Saturday, August 1, 2020

Covid19 in Alberta Reality Check

The Ultimate Question
How many people actually have a problem with Covid 19 and how scared do we really need to be of this disease?

Internet Statistics
A popular statistic bandied about, is that up to 80% of people are asymptomatic and 6% of patients need intensive care.

That sounds very scary, but the 6% only applies to the 20% that actually get sick, so that makes it 1% of the population, which means that 99% of the population need not be worried, but some folks are still worried that they will be the 1%.

So much for (probably bogus) statistics off the internet and social networks.

Reality Check
Let's look at the cold, hard, real numbers, of my home state Alberta Canada, straight from the official government web sites:
  • Population: 4,428,247
  • Cases: 10,843
  • Deaths: 196 
  • Percentage of deaths: 196 * 100 / 4428247 = 0.004%
Percentage of Albertans who don't need to worry about Covid19 = 99.996%

To make that number clearer, I made a graph of the Death Rate due to Covid19 in Alberta:

Death Rate Due To Covid19 in Alberta

You cannot see it?  Maybe you need reading glasses...  

I even used a pink sticky note for emphasis, but the result is still decidedly non-scary to me.

Reality Check Against Influenza
Lets compare Covid19 to everybody's favourite, last year's Influenza, again using the official government web site data:

Population: 4,428,247
Cases: 6082
Deaths: 30
Percentage of deaths: 30 * 100 / 4428247 = 0.0007%

Percentage of Albertans who don't need to worry about Influenza: 99.9993%
(Provided that you got your flu vaccine!)

Covid19 in Alberta, is about 6.5 times more deadly than Influenza, but Influenza has widely administered vaccines, which make the number better.

The flu vaccine reduces hospitalizations by about 80%

Therefore, Covid19 (without vaccine) and Influenza (without vaccine) really are about equally bad.

However, Covid19 is worse for old people (80%), while Influenza is worse for young people (children and pregnant women).  For young people, the risk of Covid19 (without a vaccine) is about the same, or less than flu (with a vaccine).  

It is only old people who need to worry about Covid19 and for them, a vaccine probably won't work, because old people's immune systems likely will not react to the vaccine, and for young people it won't make much difference.

So, the question about Covid19 vaccines is: Why bother, if it won't help either way?

Now, after six months, now that it is all over, some people want to make masks mandatory in public:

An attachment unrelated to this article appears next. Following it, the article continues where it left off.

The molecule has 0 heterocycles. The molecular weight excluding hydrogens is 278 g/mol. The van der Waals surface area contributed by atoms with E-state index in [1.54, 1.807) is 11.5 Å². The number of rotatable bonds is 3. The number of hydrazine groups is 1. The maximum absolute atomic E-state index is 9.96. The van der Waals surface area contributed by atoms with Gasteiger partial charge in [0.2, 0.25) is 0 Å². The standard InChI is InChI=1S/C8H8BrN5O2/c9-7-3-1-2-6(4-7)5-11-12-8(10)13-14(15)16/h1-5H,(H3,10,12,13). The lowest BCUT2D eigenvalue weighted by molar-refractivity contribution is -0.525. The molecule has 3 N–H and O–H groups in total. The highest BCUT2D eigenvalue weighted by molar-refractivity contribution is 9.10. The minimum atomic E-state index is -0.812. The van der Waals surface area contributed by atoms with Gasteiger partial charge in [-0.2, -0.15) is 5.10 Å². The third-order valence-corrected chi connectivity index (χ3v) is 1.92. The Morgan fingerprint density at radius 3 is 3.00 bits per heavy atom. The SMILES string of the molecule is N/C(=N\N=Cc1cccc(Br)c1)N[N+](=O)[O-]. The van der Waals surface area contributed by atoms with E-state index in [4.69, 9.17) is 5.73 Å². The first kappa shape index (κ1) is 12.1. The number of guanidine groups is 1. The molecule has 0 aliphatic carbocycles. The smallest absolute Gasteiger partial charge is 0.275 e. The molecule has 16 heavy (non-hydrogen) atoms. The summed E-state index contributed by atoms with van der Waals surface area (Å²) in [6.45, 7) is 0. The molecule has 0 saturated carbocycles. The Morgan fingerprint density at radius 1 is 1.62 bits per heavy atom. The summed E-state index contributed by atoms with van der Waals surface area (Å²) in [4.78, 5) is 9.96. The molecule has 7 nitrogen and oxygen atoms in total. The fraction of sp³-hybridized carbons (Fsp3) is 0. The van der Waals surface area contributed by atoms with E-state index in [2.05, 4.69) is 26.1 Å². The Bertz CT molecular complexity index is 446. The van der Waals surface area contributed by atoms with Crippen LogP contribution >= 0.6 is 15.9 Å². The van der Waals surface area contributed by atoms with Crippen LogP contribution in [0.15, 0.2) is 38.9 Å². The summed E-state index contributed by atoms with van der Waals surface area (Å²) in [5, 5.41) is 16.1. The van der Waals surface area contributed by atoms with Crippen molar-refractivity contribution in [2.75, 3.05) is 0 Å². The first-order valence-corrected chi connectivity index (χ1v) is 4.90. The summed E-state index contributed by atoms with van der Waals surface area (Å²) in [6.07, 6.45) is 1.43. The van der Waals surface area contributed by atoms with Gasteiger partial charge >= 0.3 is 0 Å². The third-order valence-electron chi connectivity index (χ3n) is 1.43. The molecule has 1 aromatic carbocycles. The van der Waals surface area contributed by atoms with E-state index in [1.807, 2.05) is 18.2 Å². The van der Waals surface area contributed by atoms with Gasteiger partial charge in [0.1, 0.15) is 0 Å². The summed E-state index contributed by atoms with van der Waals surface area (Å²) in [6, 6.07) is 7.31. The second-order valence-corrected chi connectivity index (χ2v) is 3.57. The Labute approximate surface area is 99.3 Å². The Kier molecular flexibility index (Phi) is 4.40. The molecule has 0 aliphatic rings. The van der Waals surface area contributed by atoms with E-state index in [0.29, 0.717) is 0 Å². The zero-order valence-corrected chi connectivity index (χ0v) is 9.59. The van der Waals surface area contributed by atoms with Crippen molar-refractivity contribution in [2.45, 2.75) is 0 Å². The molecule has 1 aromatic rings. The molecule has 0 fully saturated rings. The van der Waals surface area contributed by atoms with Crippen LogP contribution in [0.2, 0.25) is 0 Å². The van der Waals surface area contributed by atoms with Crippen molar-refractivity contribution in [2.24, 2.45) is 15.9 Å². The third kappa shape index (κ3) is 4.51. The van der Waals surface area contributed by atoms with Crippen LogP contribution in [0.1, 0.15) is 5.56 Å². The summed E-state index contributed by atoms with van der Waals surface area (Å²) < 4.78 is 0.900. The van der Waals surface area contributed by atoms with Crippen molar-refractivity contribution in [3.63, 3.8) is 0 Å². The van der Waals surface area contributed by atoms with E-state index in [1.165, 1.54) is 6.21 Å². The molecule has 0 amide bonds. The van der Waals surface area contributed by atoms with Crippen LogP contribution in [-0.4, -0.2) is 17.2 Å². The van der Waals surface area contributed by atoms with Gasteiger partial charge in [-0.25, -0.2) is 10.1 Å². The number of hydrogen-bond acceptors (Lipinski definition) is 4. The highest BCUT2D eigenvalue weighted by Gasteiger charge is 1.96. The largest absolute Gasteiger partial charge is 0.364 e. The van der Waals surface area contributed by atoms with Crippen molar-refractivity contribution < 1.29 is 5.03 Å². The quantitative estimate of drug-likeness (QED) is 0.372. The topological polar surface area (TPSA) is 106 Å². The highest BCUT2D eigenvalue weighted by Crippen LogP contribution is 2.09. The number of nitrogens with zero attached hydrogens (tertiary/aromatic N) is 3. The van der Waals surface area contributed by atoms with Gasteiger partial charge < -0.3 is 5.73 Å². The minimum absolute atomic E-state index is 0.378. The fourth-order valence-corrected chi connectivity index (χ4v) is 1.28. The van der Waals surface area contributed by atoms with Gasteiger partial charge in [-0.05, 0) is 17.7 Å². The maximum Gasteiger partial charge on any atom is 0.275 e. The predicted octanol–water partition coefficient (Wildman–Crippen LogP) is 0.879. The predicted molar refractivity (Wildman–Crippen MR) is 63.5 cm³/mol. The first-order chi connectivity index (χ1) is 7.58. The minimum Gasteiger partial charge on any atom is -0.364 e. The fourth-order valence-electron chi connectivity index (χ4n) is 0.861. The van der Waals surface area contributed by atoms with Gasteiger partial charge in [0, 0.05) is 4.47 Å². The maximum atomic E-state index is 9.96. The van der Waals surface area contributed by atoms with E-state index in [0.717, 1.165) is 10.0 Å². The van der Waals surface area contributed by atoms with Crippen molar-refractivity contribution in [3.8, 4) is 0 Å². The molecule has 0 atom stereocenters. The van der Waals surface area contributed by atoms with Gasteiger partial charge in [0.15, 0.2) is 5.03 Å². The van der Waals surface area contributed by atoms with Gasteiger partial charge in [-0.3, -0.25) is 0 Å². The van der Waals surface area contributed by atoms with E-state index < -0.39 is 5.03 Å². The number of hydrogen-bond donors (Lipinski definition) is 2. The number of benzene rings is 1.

I'm not actually against masks, since I suffer from pollen/dust allergies and it may reduce the prevalence of Influenza, TB and common colds slightly, but don't expect masks to be much use against Covid19, because it is over already.

It Is Over

Even in the USA, it is also over, the graphs just keep going down and deaths are below average for the last 3 consecutive weeks:

BS Detectors Needed
A problem that I see is that the good Doctors in charge of the epidemic response are not Farmers, Mathematicians or Engineers and are udderly unable to detect BS projections.  

Budding Epidemiologists should please read this book:
Calling Bullshit
The Art of Scepticism in a Data-Driven World
Jevin D. West (author), Carl T. Bergstrom (author)

Stop worrying.

Enjoy life.  


Friday, July 24, 2020

Thermionic Valve Power Supply

Tinker, Tailor, Soldier, Sailor

I like to tinker with old fashioned thermionic valve circuitry - tubes, for the 'Merrykins.  It is strangely crude and simple and they make a friendly orange glow in the evening.  However, powering the things is hard, due to the high voltages that are required to overcome the vacuum.

The below picture shows how I build these toys.  It happens on the fly.  This is a hobby, so I don't kill myself with design calculations.  The tag strips enable experimentation to adjust things till it works properly.  The VU Meter even has a little transistor in there - sheer desperation!

Transformerless Valve Power Supply

One can use transformers, but they are big, heavy and expensive and shipping hunks of metal around the world make it even more so.  It makes sense to use transformers if you build a high power circuit with multiple valves, such as a guitar amplifier, but a small circuit with only one or two valves presents a problem.